Pacemakers can be adapted so they can be charged using energy from heartbeats.
Currently: About one million people a year worldwide have a pacemaker implanted to help keep their heart beating at a normal rhythm. However, they have limited battery life, so people who have them have to undergo surgery to replace the batteries on a five-to-ten-year basis.
Beating in time: A small device can modify pacemakers so that they use kinetic energy from the heart’s beating, converting it into electricity to keep the batteries charged. The researchers added a thin piece of polymer to existing pacemakers, which converts motion into electricity, they explain in Advanced Materials Technologies.
Next steps: The first round of animal studies has just been completed. The team hopes the pacemakers could be available for humans within the next five years.
This story first appeared in our newsletter The Download. Sign up here to get your daily dose of the latest in emerging tech.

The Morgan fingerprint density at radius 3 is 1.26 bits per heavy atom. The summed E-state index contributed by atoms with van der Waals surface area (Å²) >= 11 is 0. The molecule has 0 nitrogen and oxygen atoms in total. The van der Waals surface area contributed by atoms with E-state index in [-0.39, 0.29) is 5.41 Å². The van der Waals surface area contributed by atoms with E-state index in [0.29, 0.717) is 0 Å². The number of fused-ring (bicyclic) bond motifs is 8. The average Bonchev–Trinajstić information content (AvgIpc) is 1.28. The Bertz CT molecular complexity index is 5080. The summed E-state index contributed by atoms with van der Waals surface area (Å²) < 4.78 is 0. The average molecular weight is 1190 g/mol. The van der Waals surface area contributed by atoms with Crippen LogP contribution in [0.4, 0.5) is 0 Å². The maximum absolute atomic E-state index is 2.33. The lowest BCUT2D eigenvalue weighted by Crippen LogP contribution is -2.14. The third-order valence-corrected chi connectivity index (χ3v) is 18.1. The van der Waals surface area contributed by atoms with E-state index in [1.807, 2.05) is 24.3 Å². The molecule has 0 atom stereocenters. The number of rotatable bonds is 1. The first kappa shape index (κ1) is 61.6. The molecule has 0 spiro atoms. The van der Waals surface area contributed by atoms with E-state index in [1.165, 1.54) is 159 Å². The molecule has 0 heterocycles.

How scientists want to make you young again
Research labs are pursuing technology to “reprogram” aging bodies back to youth.
Human brain cells transplanted into baby rats’ brains grow and form connections
When lab-grown clumps of human neurons are transplanted into newborn rats, they grow with the animals. The research raises some tricky ethical questions.
Inside the billion-dollar meeting for the mega-rich who want to live forever
Hope, hype, and self-experimentation collided at an exclusive conference for ultra-rich investors who want to extend their lives past 100. I went along for the ride.
The debate over whether aging is a disease rages on
In its latest catalogue of health conditions, the World Health Organization almost equated old age with disease. Then it backed off.
Get the latest updates from
MIT Technology Review
Discover special offers, top stories, upcoming events, and more.